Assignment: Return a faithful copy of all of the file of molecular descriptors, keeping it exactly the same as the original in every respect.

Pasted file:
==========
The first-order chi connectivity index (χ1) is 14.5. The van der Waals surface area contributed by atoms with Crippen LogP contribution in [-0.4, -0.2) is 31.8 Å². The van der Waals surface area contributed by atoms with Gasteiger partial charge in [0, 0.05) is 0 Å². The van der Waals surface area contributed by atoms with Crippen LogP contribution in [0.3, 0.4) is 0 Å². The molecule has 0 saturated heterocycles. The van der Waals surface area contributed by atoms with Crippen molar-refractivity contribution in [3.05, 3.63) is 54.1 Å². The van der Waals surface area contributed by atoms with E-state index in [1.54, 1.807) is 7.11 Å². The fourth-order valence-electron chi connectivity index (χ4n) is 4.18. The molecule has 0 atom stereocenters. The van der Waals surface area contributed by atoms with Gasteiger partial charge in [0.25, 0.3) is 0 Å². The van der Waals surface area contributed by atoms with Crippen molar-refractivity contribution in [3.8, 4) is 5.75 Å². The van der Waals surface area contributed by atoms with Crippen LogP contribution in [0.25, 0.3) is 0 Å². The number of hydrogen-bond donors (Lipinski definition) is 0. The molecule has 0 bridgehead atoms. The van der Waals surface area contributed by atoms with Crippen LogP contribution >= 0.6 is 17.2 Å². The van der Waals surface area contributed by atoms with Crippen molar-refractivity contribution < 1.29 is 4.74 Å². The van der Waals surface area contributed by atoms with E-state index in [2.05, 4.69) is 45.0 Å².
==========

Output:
The first-order chi connectivity index (χ1) is 14.5. The van der Waals surface area contributed by atoms with Crippen LogP contribution in [-0.4, -0.2) is 31.8 Å². The van der Waals surface area contributed by atoms with Gasteiger partial charge in [0, 0.05) is 0 Å². The van der Waals surface area contributed by atoms with Crippen LogP contribution in [0.3, 0.4) is 0 Å². The molecule has 0 saturated heterocycles. The van der Waals surface area contributed by atoms with Crippen molar-refractivity contribution in [3.05, 3.63) is 54.1 Å². The van der Waals surface area contributed by atoms with E-state index in [1.54, 1.807) is 7.11 Å². The fourth-order valence-electron chi connectivity index (χ4n) is 4.18. The molecule has 0 atom stereocenters. The van der Waals surface area contributed by atoms with Gasteiger partial charge in [0.25, 0.3) is 0 Å². The van der Waals surface area contributed by atoms with Crippen molar-refractivity contribution in [3.8, 4) is 5.75 Å². The van der Waals surface area contributed by atoms with Crippen LogP contribution in [0.25, 0.3) is 0 Å². The number of hydrogen-bond donors (Lipinski definition) is 0. The molecule has 0 bridgehead atoms. The van der Waals surface area contributed by atoms with Crippen LogP contribution >= 0.6 is 17.2 Å². The van der Waals surface area contributed by atoms with Crippen molar-refractivity contribution < 1.29 is 4.74 Å². The van der Waals surface area contributed by atoms with E-state index in [2.05, 4.69) is 45.0 Å².